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Twitter begins to censor ‘disputed or misleading’ tweets with warning label

Twitter defended its censorship, saying its goal is to ‘limit the spread of potentially harmful and misleading content.’
Tue May 12, 2020 - 6:52 pm EST
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May 12, 2020 (LifeSiteNews) – Social media giant Twitter announced that it began to attach warning labels to “some tweets containing disputed or misleading information” in the context of the coronavirus pandemic. 

“In serving the public conversation, our goal is to make it easy to find credible information on Twitter and to limit the spread of potentially harmful and misleading content,” Twitter said in a statement on Monday. The company introduced “new labels and warning messages that will provide additional context and information.”

Twitter indicated that in the future, “we may use these labels and warning messages to provide additional explanations or clarifications in situations where the risks of harm associated with a tweet are less severe but where people may still be confused or misled by the content.”

The warning labels will send users either to a website curated directly by Twitter and containing more information on whatever the subject of the Tweet was, or to an “external trusted source.”

In certain cases, Twitter might not even show a “harmful and misleading” tweet to users. Instead, it will display a message similar to those warning of potentially “sensitive material.”

“Some or all of the content shared in this tweet conflicts with guidance from public health experts regarding COVID-19,” the new warning message reads. Twitter users can still view the tweet, or they can choose to move along to a “trusted source.”

Severe misleading information, which is described as “statements or assertions that have been confirmed to be false or misleading by subject-matter experts, such as public health authorities,” is even removed by Twitter.

Information “which could be true or false” and is not yet confirmed remains without any warning labels, for now. Nonetheless, Twitter already said the company “will continue to introduce new labels to provide context around different types of unverified claims and rumors as needed.”

The social media giant remained vague on who determines whether a tweet is trustworthy.

Brit Hume, senior political analyst for Fox News, pointed out that within the past few months a lot of the information provided to the public on COVID-19 has changed.

He asked, “Will the ‘disputed’ tweets include the authorities telling us not to wear masks and then telling us we must wear them? Or tweets involving the wildly off-base model projections? How about China’s claims the virus did not escape from one of their labs?”

Twitter is not the only tech company implementing these kinds of measures.

At the end of April, YouTube, which is owned by Google, started using fact-check information panels for viewers in the United States, flagging, among other things, what the company deems to be “misinformation” regarding the coronavirus pandemic. The company claimed the fact-check information panels are necessary in order “for viewers to get accurate information during fast-moving events.”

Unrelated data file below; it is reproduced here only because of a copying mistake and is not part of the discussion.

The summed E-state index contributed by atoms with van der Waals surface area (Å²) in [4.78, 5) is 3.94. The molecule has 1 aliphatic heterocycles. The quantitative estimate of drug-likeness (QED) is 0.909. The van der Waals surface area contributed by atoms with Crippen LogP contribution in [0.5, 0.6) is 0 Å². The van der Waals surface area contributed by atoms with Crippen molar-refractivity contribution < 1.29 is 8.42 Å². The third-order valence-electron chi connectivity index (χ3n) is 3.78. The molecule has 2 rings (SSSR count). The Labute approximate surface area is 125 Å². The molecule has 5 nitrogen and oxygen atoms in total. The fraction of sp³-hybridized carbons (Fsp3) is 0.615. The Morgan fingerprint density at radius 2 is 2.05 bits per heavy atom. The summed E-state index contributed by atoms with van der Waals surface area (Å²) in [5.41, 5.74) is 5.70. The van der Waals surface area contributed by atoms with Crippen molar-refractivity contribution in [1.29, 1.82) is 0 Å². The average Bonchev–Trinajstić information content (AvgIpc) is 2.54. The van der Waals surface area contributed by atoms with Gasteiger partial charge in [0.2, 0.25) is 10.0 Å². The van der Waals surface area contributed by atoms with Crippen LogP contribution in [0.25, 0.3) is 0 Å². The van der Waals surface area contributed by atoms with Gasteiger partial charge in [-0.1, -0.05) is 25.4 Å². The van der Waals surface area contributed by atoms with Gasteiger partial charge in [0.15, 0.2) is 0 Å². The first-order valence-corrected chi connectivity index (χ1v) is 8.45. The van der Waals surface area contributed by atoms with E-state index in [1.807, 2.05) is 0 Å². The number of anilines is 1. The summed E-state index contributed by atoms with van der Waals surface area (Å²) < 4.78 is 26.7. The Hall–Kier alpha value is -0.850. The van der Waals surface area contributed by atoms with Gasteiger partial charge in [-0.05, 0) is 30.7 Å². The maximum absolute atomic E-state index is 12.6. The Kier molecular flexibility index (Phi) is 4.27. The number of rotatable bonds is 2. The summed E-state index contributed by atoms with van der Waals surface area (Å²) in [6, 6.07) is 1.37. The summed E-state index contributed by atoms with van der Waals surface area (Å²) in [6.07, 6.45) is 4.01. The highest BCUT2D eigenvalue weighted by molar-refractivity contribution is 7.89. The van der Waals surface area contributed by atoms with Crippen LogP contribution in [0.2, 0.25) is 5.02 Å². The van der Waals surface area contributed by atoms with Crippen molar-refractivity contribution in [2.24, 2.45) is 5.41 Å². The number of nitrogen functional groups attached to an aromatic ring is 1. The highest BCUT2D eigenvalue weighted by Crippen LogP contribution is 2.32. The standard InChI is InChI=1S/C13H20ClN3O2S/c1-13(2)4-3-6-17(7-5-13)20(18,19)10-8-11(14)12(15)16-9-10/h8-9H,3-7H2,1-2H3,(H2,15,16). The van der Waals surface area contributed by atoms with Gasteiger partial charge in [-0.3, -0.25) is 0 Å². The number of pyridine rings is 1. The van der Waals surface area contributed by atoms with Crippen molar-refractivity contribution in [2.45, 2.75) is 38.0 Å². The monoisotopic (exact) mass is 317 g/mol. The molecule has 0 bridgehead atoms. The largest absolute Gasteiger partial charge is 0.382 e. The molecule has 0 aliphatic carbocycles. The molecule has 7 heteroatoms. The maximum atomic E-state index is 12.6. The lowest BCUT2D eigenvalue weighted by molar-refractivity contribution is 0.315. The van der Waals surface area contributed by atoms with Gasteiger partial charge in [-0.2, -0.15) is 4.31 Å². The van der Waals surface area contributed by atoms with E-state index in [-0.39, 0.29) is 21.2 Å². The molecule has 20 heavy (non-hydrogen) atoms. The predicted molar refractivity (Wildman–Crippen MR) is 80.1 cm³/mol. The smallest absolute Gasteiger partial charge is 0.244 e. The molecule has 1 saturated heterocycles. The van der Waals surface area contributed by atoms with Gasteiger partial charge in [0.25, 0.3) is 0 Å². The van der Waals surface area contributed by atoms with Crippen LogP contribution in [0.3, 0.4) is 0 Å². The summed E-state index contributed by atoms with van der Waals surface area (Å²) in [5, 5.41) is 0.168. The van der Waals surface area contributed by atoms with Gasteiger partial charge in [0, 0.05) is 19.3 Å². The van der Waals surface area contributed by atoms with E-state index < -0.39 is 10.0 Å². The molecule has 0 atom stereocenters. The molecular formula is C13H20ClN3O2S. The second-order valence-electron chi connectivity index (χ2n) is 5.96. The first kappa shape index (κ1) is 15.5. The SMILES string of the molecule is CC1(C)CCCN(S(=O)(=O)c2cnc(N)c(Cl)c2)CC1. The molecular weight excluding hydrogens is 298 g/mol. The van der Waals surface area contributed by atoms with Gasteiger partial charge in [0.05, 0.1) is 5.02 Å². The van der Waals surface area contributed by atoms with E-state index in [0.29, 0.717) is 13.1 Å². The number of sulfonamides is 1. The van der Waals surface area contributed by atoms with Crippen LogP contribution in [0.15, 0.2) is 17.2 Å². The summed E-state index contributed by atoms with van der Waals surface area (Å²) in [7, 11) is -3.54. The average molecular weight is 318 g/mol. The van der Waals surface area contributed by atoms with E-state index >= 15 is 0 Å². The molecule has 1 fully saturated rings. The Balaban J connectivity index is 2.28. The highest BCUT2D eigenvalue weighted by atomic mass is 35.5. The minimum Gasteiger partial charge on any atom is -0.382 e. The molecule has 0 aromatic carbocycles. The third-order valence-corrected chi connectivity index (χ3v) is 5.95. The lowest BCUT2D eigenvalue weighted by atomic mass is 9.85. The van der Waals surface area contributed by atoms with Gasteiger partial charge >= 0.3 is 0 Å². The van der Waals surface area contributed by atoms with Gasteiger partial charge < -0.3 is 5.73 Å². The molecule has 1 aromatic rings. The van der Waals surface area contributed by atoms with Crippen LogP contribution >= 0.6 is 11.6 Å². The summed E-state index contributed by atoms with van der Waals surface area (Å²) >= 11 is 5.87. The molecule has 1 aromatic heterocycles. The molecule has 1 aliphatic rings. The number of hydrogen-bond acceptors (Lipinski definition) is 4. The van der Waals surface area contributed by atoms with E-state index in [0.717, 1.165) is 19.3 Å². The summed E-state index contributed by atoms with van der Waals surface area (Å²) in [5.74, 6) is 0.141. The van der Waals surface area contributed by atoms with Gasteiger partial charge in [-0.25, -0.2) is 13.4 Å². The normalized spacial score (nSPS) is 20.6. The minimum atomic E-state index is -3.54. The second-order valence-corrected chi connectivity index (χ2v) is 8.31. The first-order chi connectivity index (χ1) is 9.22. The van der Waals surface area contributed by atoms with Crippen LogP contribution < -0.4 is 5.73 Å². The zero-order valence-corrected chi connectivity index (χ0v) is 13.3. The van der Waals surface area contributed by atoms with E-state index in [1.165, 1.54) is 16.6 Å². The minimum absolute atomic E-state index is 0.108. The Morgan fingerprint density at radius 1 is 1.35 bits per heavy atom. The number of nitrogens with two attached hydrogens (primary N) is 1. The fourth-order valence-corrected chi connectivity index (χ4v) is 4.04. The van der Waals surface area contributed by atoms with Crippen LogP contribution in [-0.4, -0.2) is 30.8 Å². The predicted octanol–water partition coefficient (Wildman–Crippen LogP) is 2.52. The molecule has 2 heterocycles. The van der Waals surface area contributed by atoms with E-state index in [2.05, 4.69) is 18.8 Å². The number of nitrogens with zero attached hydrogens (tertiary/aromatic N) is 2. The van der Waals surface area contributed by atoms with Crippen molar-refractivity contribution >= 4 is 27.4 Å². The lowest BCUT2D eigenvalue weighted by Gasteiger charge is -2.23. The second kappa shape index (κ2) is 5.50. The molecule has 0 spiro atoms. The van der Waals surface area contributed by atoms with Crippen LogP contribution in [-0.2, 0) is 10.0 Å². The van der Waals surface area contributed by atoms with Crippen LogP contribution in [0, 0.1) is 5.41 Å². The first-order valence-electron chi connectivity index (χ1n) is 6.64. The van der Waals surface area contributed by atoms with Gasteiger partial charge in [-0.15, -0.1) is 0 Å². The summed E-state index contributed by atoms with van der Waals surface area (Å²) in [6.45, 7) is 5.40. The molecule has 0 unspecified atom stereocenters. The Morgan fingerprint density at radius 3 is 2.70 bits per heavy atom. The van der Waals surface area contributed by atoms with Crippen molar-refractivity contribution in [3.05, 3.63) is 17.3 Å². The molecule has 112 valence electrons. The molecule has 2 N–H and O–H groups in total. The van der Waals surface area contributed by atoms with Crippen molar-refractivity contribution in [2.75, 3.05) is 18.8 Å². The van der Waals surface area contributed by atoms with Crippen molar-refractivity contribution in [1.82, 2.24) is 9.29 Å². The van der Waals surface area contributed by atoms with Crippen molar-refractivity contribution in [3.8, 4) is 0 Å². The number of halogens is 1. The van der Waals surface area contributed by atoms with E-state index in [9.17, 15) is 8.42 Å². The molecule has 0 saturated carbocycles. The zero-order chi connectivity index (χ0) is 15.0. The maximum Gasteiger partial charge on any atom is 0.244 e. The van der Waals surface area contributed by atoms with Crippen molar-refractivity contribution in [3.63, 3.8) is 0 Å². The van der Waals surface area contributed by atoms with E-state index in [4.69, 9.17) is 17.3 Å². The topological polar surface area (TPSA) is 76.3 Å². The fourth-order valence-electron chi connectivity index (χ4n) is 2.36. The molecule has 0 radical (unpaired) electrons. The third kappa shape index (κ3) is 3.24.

On April 19, Susan Wojcicki, the CEO of YouTube, announced that all content contradicting the Word Health Organization (WHO) on the coronavirus pandemic would be removed from the video streaming platform.

“We also talk about removing information that is problematic,” she said. “Of course, anything that is medically unsubstantiated. So people saying, like, take vitamin C, you know, take turmeric, like, those are – will cure you. Those are the examples of things that would be a violation of our policy.”

She then specified that any content going “against World Health Organization recommendations would be a violation of our policy. And so remove is another really important part of our policy.”

Facebook founder and CEO Mark Zuckerberg said during an interview in mid-April that he considers protests against stay-at-home orders, which are often planned via Facebook, to be “harmful misinformation” that must be deleted.

While claiming that “it’s important that people can debate policies,” Zuckerberg indicated that there is a limit to how much freedom he will allow Facebook’s users to do this.

“But, you know, more than normal political discourse, I think a lot of the stuff that people are saying that is false around a health emergency like this can be classified as harmful misinformation that has a risk of leading to imminent physical danger and we’ll just take that kind of content down,” he said.

Facebook also introduced an international Oversight Board packed with leftists and those with ties to globalist George Soros, wielding massive power to judge what is acceptable free speech.

The Oversight Board was created to “help Facebook answer some of the most difficult questions around freedom of expression online: what to take down, what to leave up, and why.”

Dozens of conservative organizations denounced Facebook’s move.

On March 16, Facebook, Google, LinkedIn, Microsoft, Reddit, Twitter, and YouTube, which is part of Google, issued a joint statement regarding “fraud and misinformation” amid the coronavirus pandemic.

“We are working closely together on COVID-19 response efforts,” the tech giants wrote. “We’re helping millions of people stay connected while also jointly combating fraud and misinformation about the virus, elevating authoritative content on our platforms, and sharing critical updates in coordination with government healthcare agencies around the world.”


  coronavirus, covid-19, facebook, google, mark zuckerberg, misinformation, oversight board, pandemic, susan wojcicki, twitter, world health organization, youtube

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